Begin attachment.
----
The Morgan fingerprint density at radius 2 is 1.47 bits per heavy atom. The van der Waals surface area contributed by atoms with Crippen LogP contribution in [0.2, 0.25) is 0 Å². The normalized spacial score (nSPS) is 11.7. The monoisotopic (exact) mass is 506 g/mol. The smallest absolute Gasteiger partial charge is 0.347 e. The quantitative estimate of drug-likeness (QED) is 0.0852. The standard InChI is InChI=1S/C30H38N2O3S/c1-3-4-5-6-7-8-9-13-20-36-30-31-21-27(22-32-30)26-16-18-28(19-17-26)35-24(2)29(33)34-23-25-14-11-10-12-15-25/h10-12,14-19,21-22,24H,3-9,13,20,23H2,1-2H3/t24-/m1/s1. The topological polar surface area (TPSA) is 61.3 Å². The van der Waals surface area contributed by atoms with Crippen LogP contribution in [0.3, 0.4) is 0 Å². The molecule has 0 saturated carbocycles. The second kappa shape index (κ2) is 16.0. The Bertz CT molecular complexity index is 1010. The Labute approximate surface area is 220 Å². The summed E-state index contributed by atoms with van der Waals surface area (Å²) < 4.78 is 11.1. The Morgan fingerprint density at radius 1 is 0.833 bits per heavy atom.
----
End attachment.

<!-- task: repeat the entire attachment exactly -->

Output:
The Morgan fingerprint density at radius 2 is 1.47 bits per heavy atom. The van der Waals surface area contributed by atoms with Crippen LogP contribution in [0.2, 0.25) is 0 Å². The normalized spacial score (nSPS) is 11.7. The monoisotopic (exact) mass is 506 g/mol. The smallest absolute Gasteiger partial charge is 0.347 e. The quantitative estimate of drug-likeness (QED) is 0.0852. The standard InChI is InChI=1S/C30H38N2O3S/c1-3-4-5-6-7-8-9-13-20-36-30-31-21-27(22-32-30)26-16-18-28(19-17-26)35-24(2)29(33)34-23-25-14-11-10-12-15-25/h10-12,14-19,21-22,24H,3-9,13,20,23H2,1-2H3/t24-/m1/s1. The topological polar surface area (TPSA) is 61.3 Å². The van der Waals surface area contributed by atoms with Crippen LogP contribution in [0.3, 0.4) is 0 Å². The molecule has 0 saturated carbocycles. The second kappa shape index (κ2) is 16.0. The Bertz CT molecular complexity index is 1010. The Labute approximate surface area is 220 Å². The summed E-state index contributed by atoms with van der Waals surface area (Å²) < 4.78 is 11.1. The Morgan fingerprint density at radius 1 is 0.833 bits per heavy atom.